I have a story to tell.
When I first bought my DIRECTV HR22 HD DVR at Best Buy a few years ago, it was pretty nice. Sleek and black, it could hold 100 hours of HD programs. But over time, DIRECTV has added so may features with automatic software updates that the 2009-era CPU just couldn’t keep up. My wife was particularly annoyed because she’d press a button and nothing would happen while it struggled to handle the command. Then she’d press the button again, and after a few seconds the DVR would both respond and unrespond to the second press. Start over.
I read reports of the fairly new HR24 at DBSTalk, saw one in action at a friend’s house, and I was pleased with the response time. So I decided it was time to get rid of the old HR20 in the bedroom, move the HR22 up there and get a new HR24 for the living room. And I wanted an HR24 because it has a built-in Ethernet port for use with my iPad and the drop dead gorgeous DIRECTV app. The HR-25 does not, and I didn’t want to go down the DECA road.
The DIRECTV HR24 HD DVR
That’s when I found out that when you sign up on the DIRECTV website for an upgrade, it’s pot luck. That’s right. DIRECTV will send you any DVR they like, so long as it’s compatible with the programming package you have. In my case, High Definition. I read one story at DBSTalk about a fellow whose new DVR smelled faintly of cigarette smoke — the units are recycled. I was concerned that I’d be stuck with either another HR22 or an HR25.
In a time when people stand in line for Apple products for sometimes days in advance, DIRECTV simplifies its inventory management by sending you whatever unit they please.
The Adventure Begins
I sent an e-mail to DIRECTV customer service about this, complained, and the agent confirmed the policy. But they also pointed me to a web page where I could find a list of local installers and satellite dish shops that sell the DVRs if asked. I also noted that the unit I wanted, but with errors in the specifications that worried me, was available at Amazon.com.* So that didn’t work.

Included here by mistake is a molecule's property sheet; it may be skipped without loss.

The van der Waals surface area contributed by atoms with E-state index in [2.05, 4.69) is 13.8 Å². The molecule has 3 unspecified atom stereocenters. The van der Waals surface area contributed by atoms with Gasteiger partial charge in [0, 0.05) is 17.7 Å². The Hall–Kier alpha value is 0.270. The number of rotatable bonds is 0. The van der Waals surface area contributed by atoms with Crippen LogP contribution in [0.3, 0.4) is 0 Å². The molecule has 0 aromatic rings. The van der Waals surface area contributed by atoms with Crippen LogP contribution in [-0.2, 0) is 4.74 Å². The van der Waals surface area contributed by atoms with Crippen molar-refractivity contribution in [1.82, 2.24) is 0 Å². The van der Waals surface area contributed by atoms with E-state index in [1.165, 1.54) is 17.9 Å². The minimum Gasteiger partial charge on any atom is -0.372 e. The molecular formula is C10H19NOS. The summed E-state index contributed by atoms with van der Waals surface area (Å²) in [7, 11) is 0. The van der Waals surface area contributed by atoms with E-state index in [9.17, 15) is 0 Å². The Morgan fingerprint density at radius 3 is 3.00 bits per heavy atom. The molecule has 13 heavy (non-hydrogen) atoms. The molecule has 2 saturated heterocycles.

Also, a few years ago, DIRECTV severed its retail relationship with Best Buy, so my local Best Buy, 10 minutes away, was no longer an option. So I called one of the shops listed, about a 40 minute drive away, and, yes, they could get me an HR24-500 overnight. But their credit card system was down. Could I bring cash? And the price was $50 more than DIRECTVs Internet offer of $149.
So the next day, I stopped by the bank, picked up cash, and drove for 40 minutes to this shop, picked up the HR24-500 DVR, and drove home. Total time was just under 2 hours. There is also a $49 charge to have an expert technician come out and configure the DVR. (I have a SWM system which makes configuration a bit more complex.)
When I questioned DIRECTV’s Robert Mercer, director of public relations, about the lengths to which I had to go, he wrote:
… In order to make sure we have an efficient upgrade process, retail stores no longer no longer sell equipment to existing customers.”
I surmise that customers who weren’t so tech savvy were buying equipment at, say Best Buy, that wasn’t compatible with their dish or programming or even home network, and so I can understand. Even so, efficient for whom? It seems DIRECTV has backed itself into a corner by the way it designs its hardware. I can’t help but contrast this to the Apple TV. Plug it in, connect it to your TV with HDMI, and login. You’re done. One is last century technology and one is 21st century.